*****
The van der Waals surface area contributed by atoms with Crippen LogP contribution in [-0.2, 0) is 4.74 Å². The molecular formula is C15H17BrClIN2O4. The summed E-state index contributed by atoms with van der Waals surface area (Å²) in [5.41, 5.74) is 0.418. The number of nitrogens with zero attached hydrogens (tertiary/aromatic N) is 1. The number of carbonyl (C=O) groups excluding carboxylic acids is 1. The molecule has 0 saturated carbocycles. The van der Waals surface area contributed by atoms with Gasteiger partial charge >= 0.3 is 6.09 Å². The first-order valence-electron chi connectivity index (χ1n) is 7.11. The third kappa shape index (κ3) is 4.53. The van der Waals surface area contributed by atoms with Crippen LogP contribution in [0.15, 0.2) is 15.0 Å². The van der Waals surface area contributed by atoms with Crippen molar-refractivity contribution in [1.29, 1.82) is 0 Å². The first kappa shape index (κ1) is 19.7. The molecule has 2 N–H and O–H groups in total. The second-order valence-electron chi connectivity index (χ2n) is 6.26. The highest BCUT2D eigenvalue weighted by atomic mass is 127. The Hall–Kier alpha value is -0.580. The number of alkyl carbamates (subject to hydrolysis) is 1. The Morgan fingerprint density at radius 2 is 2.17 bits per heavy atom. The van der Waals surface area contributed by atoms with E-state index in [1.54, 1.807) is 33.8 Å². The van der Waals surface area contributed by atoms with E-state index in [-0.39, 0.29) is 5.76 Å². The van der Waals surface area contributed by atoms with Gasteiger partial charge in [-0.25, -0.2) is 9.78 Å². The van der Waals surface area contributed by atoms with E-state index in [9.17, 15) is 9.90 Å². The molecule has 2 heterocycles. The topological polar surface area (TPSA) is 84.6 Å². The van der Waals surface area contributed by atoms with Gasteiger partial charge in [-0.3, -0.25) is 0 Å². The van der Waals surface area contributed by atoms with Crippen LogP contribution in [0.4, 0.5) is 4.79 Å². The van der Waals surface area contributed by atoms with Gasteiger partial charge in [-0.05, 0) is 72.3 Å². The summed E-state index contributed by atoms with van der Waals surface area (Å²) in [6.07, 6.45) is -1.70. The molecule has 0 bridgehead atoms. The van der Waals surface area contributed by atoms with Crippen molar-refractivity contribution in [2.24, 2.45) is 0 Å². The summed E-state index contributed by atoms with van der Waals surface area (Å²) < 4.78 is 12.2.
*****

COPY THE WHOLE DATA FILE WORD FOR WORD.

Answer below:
The van der Waals surface area contributed by atoms with Crippen LogP contribution in [-0.2, 0) is 4.74 Å². The molecular formula is C15H17BrClIN2O4. The summed E-state index contributed by atoms with van der Waals surface area (Å²) in [5.41, 5.74) is 0.418. The number of nitrogens with zero attached hydrogens (tertiary/aromatic N) is 1. The number of carbonyl (C=O) groups excluding carboxylic acids is 1. The molecule has 0 saturated carbocycles. The van der Waals surface area contributed by atoms with Gasteiger partial charge >= 0.3 is 6.09 Å². The first-order valence-electron chi connectivity index (χ1n) is 7.11. The third kappa shape index (κ3) is 4.53. The van der Waals surface area contributed by atoms with Crippen LogP contribution in [0.15, 0.2) is 15.0 Å². The van der Waals surface area contributed by atoms with Crippen molar-refractivity contribution in [1.29, 1.82) is 0 Å². The first kappa shape index (κ1) is 19.7. The molecule has 2 N–H and O–H groups in total. The second-order valence-electron chi connectivity index (χ2n) is 6.26. The highest BCUT2D eigenvalue weighted by atomic mass is 127. The Hall–Kier alpha value is -0.580. The number of alkyl carbamates (subject to hydrolysis) is 1. The Morgan fingerprint density at radius 2 is 2.17 bits per heavy atom. The van der Waals surface area contributed by atoms with E-state index in [1.54, 1.807) is 33.8 Å². The van der Waals surface area contributed by atoms with E-state index in [-0.39, 0.29) is 5.76 Å². The van der Waals surface area contributed by atoms with Gasteiger partial charge in [-0.25, -0.2) is 9.78 Å². The van der Waals surface area contributed by atoms with E-state index in [9.17, 15) is 9.90 Å². The molecule has 2 heterocycles. The topological polar surface area (TPSA) is 84.6 Å². The van der Waals surface area contributed by atoms with Gasteiger partial charge in [-0.3, -0.25) is 0 Å². The van der Waals surface area contributed by atoms with Crippen LogP contribution in [0.4, 0.5) is 4.79 Å². The van der Waals surface area contributed by atoms with Gasteiger partial charge in [-0.05, 0) is 72.3 Å². The summed E-state index contributed by atoms with van der Waals surface area (Å²) in [6.07, 6.45) is -1.70. The molecule has 0 bridgehead atoms. The van der Waals surface area contributed by atoms with Crippen molar-refractivity contribution in [2.24, 2.45) is 0 Å². The summed E-state index contributed by atoms with van der Waals surface area (Å²) < 4.78 is 12.2.